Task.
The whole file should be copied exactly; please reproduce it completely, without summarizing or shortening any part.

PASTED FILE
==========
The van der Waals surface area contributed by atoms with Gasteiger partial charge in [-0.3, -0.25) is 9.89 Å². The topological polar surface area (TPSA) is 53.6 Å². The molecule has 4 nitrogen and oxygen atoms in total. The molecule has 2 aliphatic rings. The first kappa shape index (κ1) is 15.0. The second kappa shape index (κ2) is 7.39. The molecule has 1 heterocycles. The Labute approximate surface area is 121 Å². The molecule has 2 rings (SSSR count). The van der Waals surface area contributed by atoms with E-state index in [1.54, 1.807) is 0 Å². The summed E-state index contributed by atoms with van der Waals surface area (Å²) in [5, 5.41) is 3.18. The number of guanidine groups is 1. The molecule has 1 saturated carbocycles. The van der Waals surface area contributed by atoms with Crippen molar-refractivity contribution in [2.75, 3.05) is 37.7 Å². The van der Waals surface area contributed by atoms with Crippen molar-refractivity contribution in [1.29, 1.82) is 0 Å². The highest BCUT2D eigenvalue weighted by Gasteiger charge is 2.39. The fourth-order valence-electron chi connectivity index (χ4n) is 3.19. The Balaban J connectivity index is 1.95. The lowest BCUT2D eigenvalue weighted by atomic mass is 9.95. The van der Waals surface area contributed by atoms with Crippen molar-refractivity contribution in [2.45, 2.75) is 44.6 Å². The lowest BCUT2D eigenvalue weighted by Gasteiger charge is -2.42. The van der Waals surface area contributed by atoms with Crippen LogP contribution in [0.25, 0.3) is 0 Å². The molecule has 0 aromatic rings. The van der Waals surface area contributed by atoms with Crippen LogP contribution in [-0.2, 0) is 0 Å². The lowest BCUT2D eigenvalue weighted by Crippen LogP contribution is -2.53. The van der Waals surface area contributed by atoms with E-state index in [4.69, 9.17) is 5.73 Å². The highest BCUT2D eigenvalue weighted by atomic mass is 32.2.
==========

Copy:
The van der Waals surface area contributed by atoms with Gasteiger partial charge in [-0.3, -0.25) is 9.89 Å². The topological polar surface area (TPSA) is 53.6 Å². The molecule has 4 nitrogen and oxygen atoms in total. The molecule has 2 aliphatic rings. The first kappa shape index (κ1) is 15.0. The second kappa shape index (κ2) is 7.39. The molecule has 1 heterocycles. The Labute approximate surface area is 121 Å². The molecule has 2 rings (SSSR count). The van der Waals surface area contributed by atoms with E-state index in [1.54, 1.807) is 0 Å². The summed E-state index contributed by atoms with van der Waals surface area (Å²) in [5, 5.41) is 3.18. The number of guanidine groups is 1. The molecule has 1 saturated carbocycles. The van der Waals surface area contributed by atoms with Crippen molar-refractivity contribution in [2.75, 3.05) is 37.7 Å². The van der Waals surface area contributed by atoms with Crippen molar-refractivity contribution in [1.29, 1.82) is 0 Å². The highest BCUT2D eigenvalue weighted by Gasteiger charge is 2.39. The fourth-order valence-electron chi connectivity index (χ4n) is 3.19. The Balaban J connectivity index is 1.95. The lowest BCUT2D eigenvalue weighted by atomic mass is 9.95. The van der Waals surface area contributed by atoms with Crippen molar-refractivity contribution in [2.45, 2.75) is 44.6 Å². The lowest BCUT2D eigenvalue weighted by Gasteiger charge is -2.42. The van der Waals surface area contributed by atoms with Crippen LogP contribution in [0.25, 0.3) is 0 Å². The molecule has 0 aromatic rings. The van der Waals surface area contributed by atoms with Crippen LogP contribution in [-0.2, 0) is 0 Å². The lowest BCUT2D eigenvalue weighted by Crippen LogP contribution is -2.53. The van der Waals surface area contributed by atoms with E-state index in [4.69, 9.17) is 5.73 Å². The highest BCUT2D eigenvalue weighted by atomic mass is 32.2.